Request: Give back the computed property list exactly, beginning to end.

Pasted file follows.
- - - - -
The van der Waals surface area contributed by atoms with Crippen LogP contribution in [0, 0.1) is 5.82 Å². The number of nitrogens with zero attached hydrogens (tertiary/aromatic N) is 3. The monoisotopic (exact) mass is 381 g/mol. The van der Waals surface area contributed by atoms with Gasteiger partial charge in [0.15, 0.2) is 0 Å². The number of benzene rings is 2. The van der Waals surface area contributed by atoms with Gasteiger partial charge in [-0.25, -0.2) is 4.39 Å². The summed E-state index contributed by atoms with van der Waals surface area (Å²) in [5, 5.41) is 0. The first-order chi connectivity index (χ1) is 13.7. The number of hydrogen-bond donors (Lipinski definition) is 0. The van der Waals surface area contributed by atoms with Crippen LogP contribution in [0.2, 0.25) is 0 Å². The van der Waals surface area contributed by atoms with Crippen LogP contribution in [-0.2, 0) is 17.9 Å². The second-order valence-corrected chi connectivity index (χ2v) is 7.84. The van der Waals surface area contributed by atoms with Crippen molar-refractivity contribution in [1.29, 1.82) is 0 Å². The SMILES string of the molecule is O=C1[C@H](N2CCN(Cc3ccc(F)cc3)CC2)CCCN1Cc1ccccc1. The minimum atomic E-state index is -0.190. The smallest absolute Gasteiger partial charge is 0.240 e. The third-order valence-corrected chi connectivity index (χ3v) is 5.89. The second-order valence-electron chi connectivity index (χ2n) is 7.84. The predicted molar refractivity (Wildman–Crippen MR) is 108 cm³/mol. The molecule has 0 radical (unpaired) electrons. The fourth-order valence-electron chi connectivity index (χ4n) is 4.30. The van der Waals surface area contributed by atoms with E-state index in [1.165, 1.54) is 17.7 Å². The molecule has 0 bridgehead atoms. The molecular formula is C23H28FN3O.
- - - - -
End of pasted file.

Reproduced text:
The van der Waals surface area contributed by atoms with Crippen LogP contribution in [0, 0.1) is 5.82 Å². The number of nitrogens with zero attached hydrogens (tertiary/aromatic N) is 3. The monoisotopic (exact) mass is 381 g/mol. The van der Waals surface area contributed by atoms with Gasteiger partial charge in [0.15, 0.2) is 0 Å². The number of benzene rings is 2. The van der Waals surface area contributed by atoms with Gasteiger partial charge in [-0.25, -0.2) is 4.39 Å². The summed E-state index contributed by atoms with van der Waals surface area (Å²) in [5, 5.41) is 0. The first-order chi connectivity index (χ1) is 13.7. The number of hydrogen-bond donors (Lipinski definition) is 0. The van der Waals surface area contributed by atoms with Crippen LogP contribution in [0.2, 0.25) is 0 Å². The van der Waals surface area contributed by atoms with Crippen LogP contribution in [-0.2, 0) is 17.9 Å². The second-order valence-corrected chi connectivity index (χ2v) is 7.84. The van der Waals surface area contributed by atoms with Crippen molar-refractivity contribution in [1.29, 1.82) is 0 Å². The SMILES string of the molecule is O=C1[C@H](N2CCN(Cc3ccc(F)cc3)CC2)CCCN1Cc1ccccc1. The minimum atomic E-state index is -0.190. The smallest absolute Gasteiger partial charge is 0.240 e. The third-order valence-corrected chi connectivity index (χ3v) is 5.89. The second-order valence-electron chi connectivity index (χ2n) is 7.84. The predicted molar refractivity (Wildman–Crippen MR) is 108 cm³/mol. The molecule has 0 radical (unpaired) electrons. The fourth-order valence-electron chi connectivity index (χ4n) is 4.30. The van der Waals surface area contributed by atoms with E-state index in [1.165, 1.54) is 17.7 Å². The molecule has 0 bridgehead atoms. The molecular formula is C23H28FN3O.